The news media is generating some big news of its own, as a growing number of star US journalists move online, bringing followers and financial backers with them.
Online news sites have been around for years, but in recent months the trend has gained momentum, defying predictions of a troubled media industry.
The latest was the relaunch of FiveThirtyEight, headed by Nate Silver, a statistician and journalist who made his own headlines with his accurate prediction of the 2012 presidential election.
The site, which covers a range of news with a statistician’s eye, is backed by the sports broadcaster ESPN, after Silver left the New York Times with his blog.
Also joining the fray was The Intercept, a news site backed by technology entrepreneur Pierre Omidyar with an editorial team led by Glenn Greenwald, the former Guardian reporter who broke news with documents leaked by former US National Security Agency contractor Edward Snowden.
Omidyar has pledged to invest US$250 million in his First Look Media, which includes a not-for-profit news operation and a separate technology arm for new media.
Meanwhile, the Washington Post’s popular “Wonkblog” columnist Ezra Klein left the newspaper to start a news Web site backed by Vox Media.
Yahoo wooed television news star Katie Couric and former New York Times technology writer David Pogue. And journalists at the Wall Street Journal-backed technology blog “AllThingsD” broke off in January to create Re/code, a separate Web site with support from Comcast’s NBCUniversal.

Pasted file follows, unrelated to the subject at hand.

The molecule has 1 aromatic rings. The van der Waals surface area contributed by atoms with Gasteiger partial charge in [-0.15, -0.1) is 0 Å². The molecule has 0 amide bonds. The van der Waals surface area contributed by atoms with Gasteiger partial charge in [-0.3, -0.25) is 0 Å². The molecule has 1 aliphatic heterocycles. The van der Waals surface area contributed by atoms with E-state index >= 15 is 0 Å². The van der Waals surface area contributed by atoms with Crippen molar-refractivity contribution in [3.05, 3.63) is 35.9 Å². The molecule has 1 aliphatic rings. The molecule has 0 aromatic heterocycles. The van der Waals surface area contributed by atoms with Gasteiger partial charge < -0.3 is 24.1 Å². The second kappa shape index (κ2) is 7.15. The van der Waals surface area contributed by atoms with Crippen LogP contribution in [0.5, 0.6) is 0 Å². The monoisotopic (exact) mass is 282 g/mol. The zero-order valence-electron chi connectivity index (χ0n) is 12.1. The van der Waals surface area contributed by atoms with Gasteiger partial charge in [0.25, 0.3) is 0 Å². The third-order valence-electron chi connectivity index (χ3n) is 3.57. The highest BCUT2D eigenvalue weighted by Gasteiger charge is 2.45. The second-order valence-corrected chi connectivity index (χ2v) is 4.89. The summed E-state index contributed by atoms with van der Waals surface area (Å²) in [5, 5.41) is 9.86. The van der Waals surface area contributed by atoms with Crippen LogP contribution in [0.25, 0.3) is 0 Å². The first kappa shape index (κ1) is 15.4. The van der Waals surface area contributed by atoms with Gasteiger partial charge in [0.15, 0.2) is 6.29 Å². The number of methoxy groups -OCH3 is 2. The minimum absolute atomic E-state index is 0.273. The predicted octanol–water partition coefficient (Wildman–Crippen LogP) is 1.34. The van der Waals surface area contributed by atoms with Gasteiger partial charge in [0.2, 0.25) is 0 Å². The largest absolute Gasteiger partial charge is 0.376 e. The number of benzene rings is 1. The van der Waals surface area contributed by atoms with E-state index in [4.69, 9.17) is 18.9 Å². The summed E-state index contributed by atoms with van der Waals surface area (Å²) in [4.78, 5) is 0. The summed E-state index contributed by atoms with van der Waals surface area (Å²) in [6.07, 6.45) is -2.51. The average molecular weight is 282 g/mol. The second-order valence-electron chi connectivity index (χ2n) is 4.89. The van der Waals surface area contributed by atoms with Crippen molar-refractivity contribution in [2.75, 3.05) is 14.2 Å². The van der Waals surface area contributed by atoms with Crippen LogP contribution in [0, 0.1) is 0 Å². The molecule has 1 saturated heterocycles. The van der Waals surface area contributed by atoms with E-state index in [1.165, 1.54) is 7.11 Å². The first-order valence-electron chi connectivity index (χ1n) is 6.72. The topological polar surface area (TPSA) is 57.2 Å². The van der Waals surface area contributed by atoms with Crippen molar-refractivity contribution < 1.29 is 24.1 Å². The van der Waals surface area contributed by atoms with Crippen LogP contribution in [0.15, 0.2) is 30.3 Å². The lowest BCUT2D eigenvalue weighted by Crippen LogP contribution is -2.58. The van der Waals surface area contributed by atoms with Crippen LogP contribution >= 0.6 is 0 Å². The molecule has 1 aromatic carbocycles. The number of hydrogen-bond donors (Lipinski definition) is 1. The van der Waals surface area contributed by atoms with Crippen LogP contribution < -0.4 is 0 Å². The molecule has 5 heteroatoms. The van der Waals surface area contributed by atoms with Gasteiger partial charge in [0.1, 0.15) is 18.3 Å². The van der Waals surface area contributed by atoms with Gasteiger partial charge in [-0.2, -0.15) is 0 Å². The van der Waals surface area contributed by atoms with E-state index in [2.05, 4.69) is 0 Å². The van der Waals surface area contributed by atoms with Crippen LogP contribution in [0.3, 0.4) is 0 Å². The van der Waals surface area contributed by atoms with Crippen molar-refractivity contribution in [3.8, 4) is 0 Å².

The new energy in Internet news comes as the entrenched news industry faces deepening financial woes, and the model for online profits remains unclear.
So is the news business dying or being reborn?
Alan Mutter, a former Chicago newspaper editor who consults for journalism and technology ventures, said that while traditional newspapers are withering, online news sites may be working.
The digital news business is likely to be “vertical,” covering a segment such as technology, sports or politics, unlike a newspaper, which aims to cover all sectors. Online news can get money from subscriptions, premium content or links to shopping, for example.
Newspapers try to get a broad audience by offering comics, coupons and recipes, while covering news ranging from local crime to politics to walks on the moon, and online sites are changing that model.
The shift is similar to what happened in retailing, with multi-sector department stores hammered by specialty apparel, housewares or electronics stores.
“Newspapers are basically following a publishing-model mindset that is locked in 1958,” Mutter said.
“They take the same content and put it on a Web site or put it on mobile and they say they have a digital strategy,” he added.
Ken Doctor, a media analyst with Outsell who writes the Newsonomics blog, said it has become easier to launch news sites.
“The technology has gotten much better and cheaper in the past few years,” Doctor said.
News startups can expand internationally and gain a far larger audience than they would with a local or even national US newspaper, he said.
Without the legacy costs of newspapers like printing, distribution and long-standing pensions, Web sites can become profitable relatively quickly.
While not all ventures will succeed, they are attracting venture capital because “you could double or triple your money if you pick a winner,” Doctor said.